A question-and-answer panel followed the afternoon presentations, with Patrick Swann (Biogen) joining the afternoon presenters. Questions asked focused on a broad range of topics, including how to define core values for quality culture, harmonizing the initial marketing authorization application across different regions to identify a sponsor’s established conditions, defining success for ICH Q12 and how it will address transparency relating to scientific risk and trust, and the ramifications possible with a loss of trust between industry and the regulatory agencies. The main themes of the afternoon centered on success factors for ICH Q12 (including harmonized definitions for established conditions and an approach for PACs), challenges for non-ICH countries, the importance of trust between industry and regulators, and the need for companies to manage and maintain established conditions.

The Reality of ICH Q12 Concepts
Julia Edwards (Biogen), Michelle Frazier (AbbVie), and Ingrid Markovic (FDA CDER) chaired the morning session on the forum’s second day. Titled “Changing Lifecycle Management in Practice: The Reality of ICH Q12 Concepts,” this session advanced the discussion of effective PAC management by overviewing case studies of how ICH Q12 ideas could be implemented by the biopharmaceutical industry. Practical examples provided by speakers and attendees actively participating in panel discussion elucidated revolutionary aspects of ICH Q12 and provided useful feedback for the EWG to consider during upcoming ICH Q12 meetings. The session included three presentations and an active panel session that highlighted key points regarding established conditions of analytical methods and considerations for outlining what is an established condition within a regulatory dossier.

Bob Iser (acting director of FDA CDER’s Office of Process and Facilities), presented on behalf of his fellow FDA EWG team members and contributors Ashley Boam, Ingrid Markovic, and Mahesh Ramanadham. His talk, “FDA Perspectives on Established Conditions and ICH Q12,” highlighted opportunities and challenges of Q12, the only ICH guideline that includes both regulatory and technical considerations. Opportunities include harmonization, flexibility, encouragement of continual improvement, and general sharing of knowledge to allow better decisions to be made for all products. Challenges include convergence across regions and implementation of Q12 concepts for legacy products. The presentation focused on established conditions and included many thoughtful considerations for linking them to a control strategy and change management, including understanding the criticality and risk associated with certain conditions (4).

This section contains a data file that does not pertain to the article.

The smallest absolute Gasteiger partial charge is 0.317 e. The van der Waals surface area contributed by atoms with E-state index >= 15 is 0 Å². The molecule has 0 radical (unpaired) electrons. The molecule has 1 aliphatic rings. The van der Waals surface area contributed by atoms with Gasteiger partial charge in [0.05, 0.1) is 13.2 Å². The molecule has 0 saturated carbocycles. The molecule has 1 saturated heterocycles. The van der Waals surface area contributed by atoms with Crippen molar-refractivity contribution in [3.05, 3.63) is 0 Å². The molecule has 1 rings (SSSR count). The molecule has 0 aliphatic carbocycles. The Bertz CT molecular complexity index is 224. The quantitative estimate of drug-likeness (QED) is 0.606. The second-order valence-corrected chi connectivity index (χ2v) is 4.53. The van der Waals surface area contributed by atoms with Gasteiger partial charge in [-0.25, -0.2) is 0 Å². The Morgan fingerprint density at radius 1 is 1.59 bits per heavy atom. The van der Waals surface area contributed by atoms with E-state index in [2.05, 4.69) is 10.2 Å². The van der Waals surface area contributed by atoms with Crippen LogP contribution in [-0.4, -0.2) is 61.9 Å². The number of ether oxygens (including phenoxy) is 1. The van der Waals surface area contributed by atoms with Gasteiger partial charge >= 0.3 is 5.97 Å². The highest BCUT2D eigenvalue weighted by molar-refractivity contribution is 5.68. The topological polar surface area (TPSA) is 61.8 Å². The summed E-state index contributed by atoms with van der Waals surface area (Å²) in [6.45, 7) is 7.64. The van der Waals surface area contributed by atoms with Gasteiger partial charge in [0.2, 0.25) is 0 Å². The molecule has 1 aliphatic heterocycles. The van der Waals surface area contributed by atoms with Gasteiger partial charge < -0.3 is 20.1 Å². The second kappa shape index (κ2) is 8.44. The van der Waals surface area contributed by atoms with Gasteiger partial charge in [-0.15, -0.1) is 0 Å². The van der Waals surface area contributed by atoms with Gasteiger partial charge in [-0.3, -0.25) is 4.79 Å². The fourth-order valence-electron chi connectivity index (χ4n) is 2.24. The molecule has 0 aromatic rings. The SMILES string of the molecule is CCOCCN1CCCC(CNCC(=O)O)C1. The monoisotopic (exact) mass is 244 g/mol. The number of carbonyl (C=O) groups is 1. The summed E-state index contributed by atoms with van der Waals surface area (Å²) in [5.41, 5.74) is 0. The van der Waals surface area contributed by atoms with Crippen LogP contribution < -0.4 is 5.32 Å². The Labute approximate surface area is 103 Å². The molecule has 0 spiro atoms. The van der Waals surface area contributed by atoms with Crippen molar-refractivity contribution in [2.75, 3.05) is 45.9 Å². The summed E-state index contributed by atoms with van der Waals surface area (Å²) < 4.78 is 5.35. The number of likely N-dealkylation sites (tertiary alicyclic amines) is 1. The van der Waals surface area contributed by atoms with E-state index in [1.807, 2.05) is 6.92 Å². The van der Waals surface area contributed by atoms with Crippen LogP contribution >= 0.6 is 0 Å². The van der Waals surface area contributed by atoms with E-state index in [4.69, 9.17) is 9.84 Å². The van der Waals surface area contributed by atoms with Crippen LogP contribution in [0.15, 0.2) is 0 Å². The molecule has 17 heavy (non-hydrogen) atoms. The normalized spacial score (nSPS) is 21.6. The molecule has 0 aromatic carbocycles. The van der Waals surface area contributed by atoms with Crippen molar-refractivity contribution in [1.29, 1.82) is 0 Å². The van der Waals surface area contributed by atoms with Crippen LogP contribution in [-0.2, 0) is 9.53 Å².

James Sesic (Amgen) presented “Complexities of CMC Change Management and Q12 Opportunities,” reviewing the present realities of advancing biological changes and the complexities of lifecycle management. He noted a need to implement hundreds of manufacturing and quality control changes per year. Implementing those could take three to five years in some countries, complicating the tracking of such changes. The industry can use effective strategies to manage that complexity and anticipate both the opportunities and challenges of ICH Q12 (such as optimizing the format of Module 3 for global submissions). Additional opportunities for industry include the possibility of creating consistent opportunities for non-ICH countries to help implement changes globally.

Kim Wolfram (Biogen) presented “20/20 Vision: The Future of ICH Q12 in Practice,” considering what it would be like for patients after ICH Q12 has been implemented (in the year 2020). She showed why concepts outlined by ICH Q12 are not simply “nice to have” but rather “must-have” for products of the future. Through effective integration of product knowledge (knowledge space), robust risk assessments (identifying criticality), and adaptive controls and/or scientific models, a company could expect less uncertainty and propose fewer established conditions.

Opportunities to leverage output-based established conditions will ensure that ICH Q12 is transformative and best able to meet the demands of future technology and enhanced knowledge. That is predicated on the fact that robustness will be built into each manufacturing process, so each process will have the ability to withstand unforeseen events. Open questions for this approach are related to the level of detail required in a dossier for regulatory submission and how to identify content for both established conditions and those not considered to be such.